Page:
by Octavia E. Butler
Cover Artist: Marc Yankus (photo)
Review by Gayle Surrette
Warner Books Paperback ISBN/ITEM#: 0446696161
Date: 02 January, 2007 List Price $13.99 Amazon US / Amazon UK / Show Official Info /
Amnesia. There's probably not a reader that hasn't wished they could forget something or somethings in their lives. But, with a true case of amnesia, you don't get to pick and choose what you want to remember and what to forget. So, when Shori wakes in mind-numbing pain, she at first doesn't realize that she doesn't remember her life. All she knows is that she's naked, hungry, in incredible pain, and her head feels mushy to her touch. But an animal wanders into her cave and she manages to kill it, eat it, and sleep. It's a while before the dead animal begins to smell and Shori realizes she doesn't know where she is, how she got there or what to do now. But she knows she must belong somewhere and she sets out to find her place in the world.
Octavia Butler's Fledgling is a new take on the vampire legends. She's put together an interesting and theoretically workable symbiotic relationship between humans and vampires. She's also created an interesting character in Shori, who is biologically fifty years old but physically looks as if she's barely thirteen. Wright pulls over and offers help when he sees this young child naked, covered in blood and mud, walking by the side of the road. His life will never be the same. In talking with Wright and answering his questions, Shori begins to piece together some elements of her past and to rely on Wright's strength and abilities, and his willingness to help her survive. Without her memories, Shori must rely on instinct to guide her in her dealings with Wright and with the others she must feed from.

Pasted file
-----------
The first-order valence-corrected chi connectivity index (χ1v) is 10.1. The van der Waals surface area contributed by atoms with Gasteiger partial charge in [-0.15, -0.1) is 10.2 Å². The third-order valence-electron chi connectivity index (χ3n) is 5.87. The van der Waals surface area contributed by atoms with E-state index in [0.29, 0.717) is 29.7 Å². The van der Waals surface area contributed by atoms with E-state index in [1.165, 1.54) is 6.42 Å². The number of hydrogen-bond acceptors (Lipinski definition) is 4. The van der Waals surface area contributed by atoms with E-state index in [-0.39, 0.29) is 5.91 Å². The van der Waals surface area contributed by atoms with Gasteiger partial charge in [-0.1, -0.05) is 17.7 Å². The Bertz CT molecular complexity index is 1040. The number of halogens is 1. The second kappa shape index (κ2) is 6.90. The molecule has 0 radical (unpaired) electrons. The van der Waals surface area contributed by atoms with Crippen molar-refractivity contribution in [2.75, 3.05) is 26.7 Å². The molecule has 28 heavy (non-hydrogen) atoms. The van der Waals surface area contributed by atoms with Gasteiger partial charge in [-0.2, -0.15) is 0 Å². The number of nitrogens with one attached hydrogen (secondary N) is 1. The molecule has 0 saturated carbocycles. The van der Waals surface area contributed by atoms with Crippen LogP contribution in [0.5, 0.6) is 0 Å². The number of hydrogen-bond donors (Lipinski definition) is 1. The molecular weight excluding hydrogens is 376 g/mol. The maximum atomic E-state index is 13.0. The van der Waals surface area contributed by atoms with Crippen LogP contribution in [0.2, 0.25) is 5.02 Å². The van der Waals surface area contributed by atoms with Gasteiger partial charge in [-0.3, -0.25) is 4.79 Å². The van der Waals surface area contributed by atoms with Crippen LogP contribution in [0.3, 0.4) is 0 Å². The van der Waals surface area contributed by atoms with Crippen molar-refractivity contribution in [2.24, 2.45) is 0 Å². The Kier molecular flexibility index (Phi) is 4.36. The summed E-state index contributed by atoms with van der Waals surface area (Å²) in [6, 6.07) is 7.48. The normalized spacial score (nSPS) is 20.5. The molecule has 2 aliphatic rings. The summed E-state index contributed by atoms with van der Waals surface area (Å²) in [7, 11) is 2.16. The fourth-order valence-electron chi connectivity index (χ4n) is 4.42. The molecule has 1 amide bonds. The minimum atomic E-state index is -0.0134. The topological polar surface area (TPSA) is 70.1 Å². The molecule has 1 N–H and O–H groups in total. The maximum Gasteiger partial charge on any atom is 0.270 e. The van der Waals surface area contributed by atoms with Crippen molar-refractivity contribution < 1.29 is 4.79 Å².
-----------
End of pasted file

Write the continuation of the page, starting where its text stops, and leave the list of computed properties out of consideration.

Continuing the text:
As Shori, with the help of Wright, begins to try to piece together her life, the reader is faced with the complex problems of addiction, bigotry, sex, miscegenation, genetic manipulation, and dominance games. If a vampire's saliva can subjugate you to their will by addicting you, are you truly free to follow your heart or to walk away. Told from Shori's point of view, we forget that while looking young she has many years of experience. That her morals and values may not dovetail with our own doesn't negate the fact that her values are consistent with her world view. As with all of Butler's books, you don't get off easy, you can't just read this book and put it aside -- it's a story, and a well told one too, but there's much to think about long after you close the covers on the last page.
Not everyone will like this book, some will hate it, but it's one that will not fade quietly into obscurity -- it will make an impact on the reader and for each reader that impact will vary with their own internal mores and values. This is an entertaining story with lots of food for thought.